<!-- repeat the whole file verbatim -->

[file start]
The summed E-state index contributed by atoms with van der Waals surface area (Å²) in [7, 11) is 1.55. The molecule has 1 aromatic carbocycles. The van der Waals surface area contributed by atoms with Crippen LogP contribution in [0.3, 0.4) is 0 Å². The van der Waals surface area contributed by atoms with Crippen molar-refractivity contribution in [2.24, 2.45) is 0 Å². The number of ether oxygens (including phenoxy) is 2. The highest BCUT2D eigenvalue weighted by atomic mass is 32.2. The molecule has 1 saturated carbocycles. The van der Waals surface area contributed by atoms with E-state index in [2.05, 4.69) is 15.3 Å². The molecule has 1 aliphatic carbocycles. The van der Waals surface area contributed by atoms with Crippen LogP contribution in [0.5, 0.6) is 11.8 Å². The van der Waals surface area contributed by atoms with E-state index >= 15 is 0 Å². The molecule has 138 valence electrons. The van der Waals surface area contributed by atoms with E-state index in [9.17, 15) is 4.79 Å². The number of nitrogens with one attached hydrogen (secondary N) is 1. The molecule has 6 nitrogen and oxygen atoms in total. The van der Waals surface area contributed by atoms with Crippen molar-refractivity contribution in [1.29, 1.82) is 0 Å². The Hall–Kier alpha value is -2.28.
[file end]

The summed E-state index contributed by atoms with van der Waals surface area (Å²) in [7, 11) is 1.55. The molecule has 1 aromatic carbocycles. The van der Waals surface area contributed by atoms with Crippen LogP contribution in [0.3, 0.4) is 0 Å². The van der Waals surface area contributed by atoms with Crippen molar-refractivity contribution in [2.24, 2.45) is 0 Å². The number of ether oxygens (including phenoxy) is 2. The highest BCUT2D eigenvalue weighted by atomic mass is 32.2. The molecule has 1 saturated carbocycles. The van der Waals surface area contributed by atoms with E-state index in [2.05, 4.69) is 15.3 Å². The molecule has 1 aliphatic carbocycles. The van der Waals surface area contributed by atoms with Crippen LogP contribution in [0.5, 0.6) is 11.8 Å². The van der Waals surface area contributed by atoms with E-state index >= 15 is 0 Å². The molecule has 138 valence electrons. The van der Waals surface area contributed by atoms with E-state index in [9.17, 15) is 4.79 Å². The number of nitrogens with one attached hydrogen (secondary N) is 1. The molecule has 6 nitrogen and oxygen atoms in total. The van der Waals surface area contributed by atoms with Crippen molar-refractivity contribution in [1.29, 1.82) is 0 Å². The Hall–Kier alpha value is -2.28.